Hogmanay nowadays is a highlight of a holiday period which begins at Christmas and continues through as far as 4 January, depending on where the weekends fall, though shops and supermarkets are kept open most of the time. But, in many parts of Scotland, people in their sixties and beyond will tell you that, when they were children, New Year alone was the time for midwinter celebration – with widespread first-footing, baking and special meals – and that Christmas was hardly recognised. This is not surprising, first because Christmas only became an official public holiday in Scotland in 1958, and second because it was banned as a festival by the Reformed Church in 1560. Despite the defiance of individuals and communities, and the relative laxity of the clergy in some places, it never recovered the vitality it had before it was proscribed. The contemporary Scottish Christmas is essentially the Victorian version – with the tree, the cards and the wrapped presents – but, before the Reformation, Christmas was generally called Yule, which was also the name for a more extended period, a time of sometimes wild celebration which could last from several days before the feast of Christmas itself until well into January, when people would carouse, start fires, make special foods, and ramble the streets in disguise, to the alarm of more sober citizens.

    After the banning of Christmas, many of the Yule customs connected to it were shifted into the New Year period, a time when seasonal celebrations were still relatively tolerated by the authorities. So, in Scotland, New Year became a melting pot for activities that had previously extended over a period of a couple of weeks or more, during which Hogmanay – Oidhche Challuinn in Gaelic – was just one pivotal point among a whole range of festivities.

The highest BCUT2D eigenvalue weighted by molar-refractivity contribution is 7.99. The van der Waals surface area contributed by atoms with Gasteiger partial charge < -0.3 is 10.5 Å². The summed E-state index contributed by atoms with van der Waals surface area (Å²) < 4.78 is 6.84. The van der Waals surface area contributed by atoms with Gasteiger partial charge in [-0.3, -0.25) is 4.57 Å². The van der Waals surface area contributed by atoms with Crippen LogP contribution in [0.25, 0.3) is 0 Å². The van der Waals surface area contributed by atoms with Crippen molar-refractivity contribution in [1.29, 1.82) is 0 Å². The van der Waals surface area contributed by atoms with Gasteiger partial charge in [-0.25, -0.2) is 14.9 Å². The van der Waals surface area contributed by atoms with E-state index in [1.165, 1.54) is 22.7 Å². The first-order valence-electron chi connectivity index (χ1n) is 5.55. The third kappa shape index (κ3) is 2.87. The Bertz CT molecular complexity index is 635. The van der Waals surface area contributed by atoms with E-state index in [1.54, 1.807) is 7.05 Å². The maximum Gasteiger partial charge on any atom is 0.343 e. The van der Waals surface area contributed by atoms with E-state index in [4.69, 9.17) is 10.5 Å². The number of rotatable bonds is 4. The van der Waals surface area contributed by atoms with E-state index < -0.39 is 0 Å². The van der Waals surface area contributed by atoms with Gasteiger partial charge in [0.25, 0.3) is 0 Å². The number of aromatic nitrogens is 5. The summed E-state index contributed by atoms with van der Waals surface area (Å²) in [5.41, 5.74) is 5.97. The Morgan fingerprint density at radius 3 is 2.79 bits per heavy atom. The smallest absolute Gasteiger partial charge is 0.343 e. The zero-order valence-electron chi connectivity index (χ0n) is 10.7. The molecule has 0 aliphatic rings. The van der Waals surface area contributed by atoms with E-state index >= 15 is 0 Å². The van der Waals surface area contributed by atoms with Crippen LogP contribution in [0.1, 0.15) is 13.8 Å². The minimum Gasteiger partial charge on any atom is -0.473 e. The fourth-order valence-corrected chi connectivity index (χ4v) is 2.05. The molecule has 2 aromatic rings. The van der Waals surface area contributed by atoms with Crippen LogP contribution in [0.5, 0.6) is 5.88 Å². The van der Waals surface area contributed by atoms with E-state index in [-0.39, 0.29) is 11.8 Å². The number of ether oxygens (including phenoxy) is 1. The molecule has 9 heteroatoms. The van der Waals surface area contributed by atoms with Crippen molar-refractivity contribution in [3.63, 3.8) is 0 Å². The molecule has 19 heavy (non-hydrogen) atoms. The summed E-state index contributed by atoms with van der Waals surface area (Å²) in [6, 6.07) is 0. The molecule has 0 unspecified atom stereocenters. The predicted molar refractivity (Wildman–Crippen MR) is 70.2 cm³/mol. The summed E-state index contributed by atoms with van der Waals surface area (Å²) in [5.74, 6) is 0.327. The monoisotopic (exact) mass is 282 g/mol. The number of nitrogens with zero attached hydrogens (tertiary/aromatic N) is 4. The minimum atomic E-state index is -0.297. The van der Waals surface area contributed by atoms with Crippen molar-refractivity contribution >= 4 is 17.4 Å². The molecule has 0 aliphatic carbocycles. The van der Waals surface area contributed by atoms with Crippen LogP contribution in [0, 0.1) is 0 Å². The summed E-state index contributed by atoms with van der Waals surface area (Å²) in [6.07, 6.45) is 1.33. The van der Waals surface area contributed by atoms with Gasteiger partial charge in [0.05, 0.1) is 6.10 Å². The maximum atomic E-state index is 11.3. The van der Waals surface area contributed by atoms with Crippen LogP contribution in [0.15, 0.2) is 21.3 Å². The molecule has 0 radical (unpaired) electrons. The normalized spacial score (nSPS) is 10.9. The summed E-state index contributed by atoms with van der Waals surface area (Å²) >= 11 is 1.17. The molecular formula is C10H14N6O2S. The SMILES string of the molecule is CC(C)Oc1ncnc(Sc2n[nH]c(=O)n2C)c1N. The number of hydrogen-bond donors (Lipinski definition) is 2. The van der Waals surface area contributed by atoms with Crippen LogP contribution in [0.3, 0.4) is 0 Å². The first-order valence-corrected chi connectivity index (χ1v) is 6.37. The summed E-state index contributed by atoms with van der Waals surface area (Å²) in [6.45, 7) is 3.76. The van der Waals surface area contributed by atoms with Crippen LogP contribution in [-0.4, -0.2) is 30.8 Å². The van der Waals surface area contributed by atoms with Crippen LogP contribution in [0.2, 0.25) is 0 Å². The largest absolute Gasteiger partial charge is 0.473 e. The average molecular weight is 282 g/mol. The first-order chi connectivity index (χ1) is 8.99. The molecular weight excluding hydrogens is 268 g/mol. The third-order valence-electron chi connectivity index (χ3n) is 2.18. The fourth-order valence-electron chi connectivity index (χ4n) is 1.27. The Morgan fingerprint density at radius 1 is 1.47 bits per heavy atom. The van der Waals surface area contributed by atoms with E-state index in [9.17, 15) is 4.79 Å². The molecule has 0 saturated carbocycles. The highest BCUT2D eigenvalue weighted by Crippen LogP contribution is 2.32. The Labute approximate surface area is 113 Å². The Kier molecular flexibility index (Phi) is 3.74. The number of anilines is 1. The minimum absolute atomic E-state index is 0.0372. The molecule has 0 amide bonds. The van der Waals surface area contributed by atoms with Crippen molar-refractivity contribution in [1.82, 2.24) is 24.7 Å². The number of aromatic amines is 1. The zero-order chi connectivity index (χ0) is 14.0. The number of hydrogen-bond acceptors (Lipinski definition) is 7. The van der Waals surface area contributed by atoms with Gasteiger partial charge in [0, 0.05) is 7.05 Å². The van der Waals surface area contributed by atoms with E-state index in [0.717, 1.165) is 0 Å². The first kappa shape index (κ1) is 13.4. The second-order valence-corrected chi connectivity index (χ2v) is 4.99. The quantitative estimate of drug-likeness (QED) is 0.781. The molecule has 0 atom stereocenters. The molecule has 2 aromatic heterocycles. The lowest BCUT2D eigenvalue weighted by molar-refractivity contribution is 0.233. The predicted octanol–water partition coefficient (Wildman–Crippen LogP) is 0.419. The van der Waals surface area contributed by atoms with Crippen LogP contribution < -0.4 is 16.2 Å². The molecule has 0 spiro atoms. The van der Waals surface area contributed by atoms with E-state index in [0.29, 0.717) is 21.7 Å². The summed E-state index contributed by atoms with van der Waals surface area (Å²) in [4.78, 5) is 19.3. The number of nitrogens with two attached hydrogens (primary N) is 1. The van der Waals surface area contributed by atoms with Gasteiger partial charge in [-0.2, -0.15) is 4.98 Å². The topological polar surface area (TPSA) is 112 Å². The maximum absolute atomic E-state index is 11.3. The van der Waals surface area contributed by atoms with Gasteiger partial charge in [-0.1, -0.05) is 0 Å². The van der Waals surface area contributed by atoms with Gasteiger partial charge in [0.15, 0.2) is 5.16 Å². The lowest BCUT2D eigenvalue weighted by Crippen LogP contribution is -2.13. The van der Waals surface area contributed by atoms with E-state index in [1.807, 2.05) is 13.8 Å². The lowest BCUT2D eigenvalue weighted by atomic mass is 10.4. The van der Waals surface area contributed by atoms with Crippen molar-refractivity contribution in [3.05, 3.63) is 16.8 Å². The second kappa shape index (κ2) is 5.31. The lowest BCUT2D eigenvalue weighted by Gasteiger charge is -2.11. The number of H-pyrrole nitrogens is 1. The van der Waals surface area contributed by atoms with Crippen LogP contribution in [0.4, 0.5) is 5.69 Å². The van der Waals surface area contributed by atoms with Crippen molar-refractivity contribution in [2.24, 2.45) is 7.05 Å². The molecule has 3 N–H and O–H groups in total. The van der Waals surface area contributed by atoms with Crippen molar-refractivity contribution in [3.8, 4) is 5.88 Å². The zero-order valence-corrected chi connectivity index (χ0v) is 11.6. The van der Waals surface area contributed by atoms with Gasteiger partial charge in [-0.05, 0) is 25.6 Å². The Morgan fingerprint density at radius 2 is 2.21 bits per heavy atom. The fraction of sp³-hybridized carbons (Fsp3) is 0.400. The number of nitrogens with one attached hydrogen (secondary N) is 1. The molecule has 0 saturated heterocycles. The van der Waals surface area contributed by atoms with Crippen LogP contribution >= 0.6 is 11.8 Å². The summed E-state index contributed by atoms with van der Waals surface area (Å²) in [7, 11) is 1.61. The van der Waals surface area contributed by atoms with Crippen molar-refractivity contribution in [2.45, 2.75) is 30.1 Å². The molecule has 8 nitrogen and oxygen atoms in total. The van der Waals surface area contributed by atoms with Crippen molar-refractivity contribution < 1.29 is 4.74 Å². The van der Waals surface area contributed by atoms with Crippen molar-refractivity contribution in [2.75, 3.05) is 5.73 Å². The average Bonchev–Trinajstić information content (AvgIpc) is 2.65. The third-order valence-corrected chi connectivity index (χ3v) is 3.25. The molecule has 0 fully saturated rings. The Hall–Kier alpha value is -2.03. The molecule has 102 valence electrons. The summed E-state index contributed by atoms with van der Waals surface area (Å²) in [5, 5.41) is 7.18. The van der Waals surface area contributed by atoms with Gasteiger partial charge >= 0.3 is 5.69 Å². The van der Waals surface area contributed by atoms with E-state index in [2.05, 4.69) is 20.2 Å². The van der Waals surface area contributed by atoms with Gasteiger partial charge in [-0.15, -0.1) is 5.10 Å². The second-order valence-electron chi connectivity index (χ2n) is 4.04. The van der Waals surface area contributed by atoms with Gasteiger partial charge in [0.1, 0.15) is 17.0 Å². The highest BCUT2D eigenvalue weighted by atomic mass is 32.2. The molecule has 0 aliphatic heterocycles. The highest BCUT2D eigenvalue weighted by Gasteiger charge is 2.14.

The history of Hogmanay is an interesting one and I want to look at the rich and varied ways in which Midwinter is still celebrated in Scotland, as well as going back in time to show what, in the past, was an enormous variety of activity, rom Guising and New Year’s Day sports, to divination and flaming tar barrels. Many different voices can be heard. Some speak in open disapproval, condemning practices they see as heathen or Popish; others report without comment; and there are those who openly celebrate customs which are a part of the lives of their own communities. Clergymen, antiquarians, lexicographers, folklorists, travellers, journalists, storytellers, singers and songwriters: what fine talk they would make at a Hogmanay gathering – if only they could be gathered together – exchanging old tales and personal reminiscences; and occasionally, to add spice to the rich black bun of conversation, disputing among themselves, as Presbyterian strictness at the one extreme wrangled with hedonistic devil-maycare at the other.

    The Little Book of Hogmanay

    Bob Pegg is the author of The Little Book of Hogmanay- a feast of information exploring the history, folklore, tales, customs, food, drink and celebrations of Hogmanay, from its pagan roots to its pagan present. Whether you need a user’s guide or an anthology of entertainment, The Little Book of Hogmanay will tell you all you ever wanted to know about Scotland’s most widely, and wildly, celebrated festival.

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  • 01/01/15--03:00: New Year's resolutions
  • blank page, coffee cup